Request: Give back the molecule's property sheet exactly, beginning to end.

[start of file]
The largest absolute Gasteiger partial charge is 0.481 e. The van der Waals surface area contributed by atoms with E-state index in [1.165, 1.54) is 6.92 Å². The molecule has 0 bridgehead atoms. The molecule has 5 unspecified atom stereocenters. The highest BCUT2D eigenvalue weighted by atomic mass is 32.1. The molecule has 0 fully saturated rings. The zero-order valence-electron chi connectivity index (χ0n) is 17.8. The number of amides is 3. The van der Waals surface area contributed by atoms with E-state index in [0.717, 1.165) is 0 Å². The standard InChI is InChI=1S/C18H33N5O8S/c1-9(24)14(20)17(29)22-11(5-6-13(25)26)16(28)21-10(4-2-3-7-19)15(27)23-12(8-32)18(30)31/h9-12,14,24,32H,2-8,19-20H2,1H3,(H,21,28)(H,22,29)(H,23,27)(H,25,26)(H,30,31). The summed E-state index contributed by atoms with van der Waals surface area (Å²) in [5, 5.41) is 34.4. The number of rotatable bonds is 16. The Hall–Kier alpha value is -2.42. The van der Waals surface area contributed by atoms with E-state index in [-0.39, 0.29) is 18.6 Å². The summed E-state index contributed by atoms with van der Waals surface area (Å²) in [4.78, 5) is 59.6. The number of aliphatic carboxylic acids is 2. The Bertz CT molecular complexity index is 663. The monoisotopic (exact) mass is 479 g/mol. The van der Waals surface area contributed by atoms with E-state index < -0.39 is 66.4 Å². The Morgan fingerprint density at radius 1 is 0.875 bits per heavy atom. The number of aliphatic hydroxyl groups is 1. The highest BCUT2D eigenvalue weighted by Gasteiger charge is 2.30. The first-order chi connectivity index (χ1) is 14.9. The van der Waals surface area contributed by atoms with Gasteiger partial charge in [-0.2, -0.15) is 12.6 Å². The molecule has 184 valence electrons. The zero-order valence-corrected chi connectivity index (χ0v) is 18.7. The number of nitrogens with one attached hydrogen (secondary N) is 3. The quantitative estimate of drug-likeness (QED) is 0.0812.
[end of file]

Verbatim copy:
The largest absolute Gasteiger partial charge is 0.481 e. The van der Waals surface area contributed by atoms with E-state index in [1.165, 1.54) is 6.92 Å². The molecule has 0 bridgehead atoms. The molecule has 5 unspecified atom stereocenters. The highest BCUT2D eigenvalue weighted by atomic mass is 32.1. The molecule has 0 fully saturated rings. The zero-order valence-electron chi connectivity index (χ0n) is 17.8. The number of amides is 3. The van der Waals surface area contributed by atoms with E-state index in [0.717, 1.165) is 0 Å². The standard InChI is InChI=1S/C18H33N5O8S/c1-9(24)14(20)17(29)22-11(5-6-13(25)26)16(28)21-10(4-2-3-7-19)15(27)23-12(8-32)18(30)31/h9-12,14,24,32H,2-8,19-20H2,1H3,(H,21,28)(H,22,29)(H,23,27)(H,25,26)(H,30,31). The summed E-state index contributed by atoms with van der Waals surface area (Å²) in [5, 5.41) is 34.4. The number of rotatable bonds is 16. The Hall–Kier alpha value is -2.42. The van der Waals surface area contributed by atoms with E-state index in [-0.39, 0.29) is 18.6 Å². The summed E-state index contributed by atoms with van der Waals surface area (Å²) in [4.78, 5) is 59.6. The number of aliphatic carboxylic acids is 2. The Bertz CT molecular complexity index is 663. The monoisotopic (exact) mass is 479 g/mol. The van der Waals surface area contributed by atoms with E-state index < -0.39 is 66.4 Å². The Morgan fingerprint density at radius 1 is 0.875 bits per heavy atom. The number of aliphatic hydroxyl groups is 1. The highest BCUT2D eigenvalue weighted by Gasteiger charge is 2.30. The first-order chi connectivity index (χ1) is 14.9. The van der Waals surface area contributed by atoms with Gasteiger partial charge in [-0.2, -0.15) is 12.6 Å². The molecule has 184 valence electrons. The zero-order valence-corrected chi connectivity index (χ0v) is 18.7. The number of nitrogens with one attached hydrogen (secondary N) is 3. The quantitative estimate of drug-likeness (QED) is 0.0812.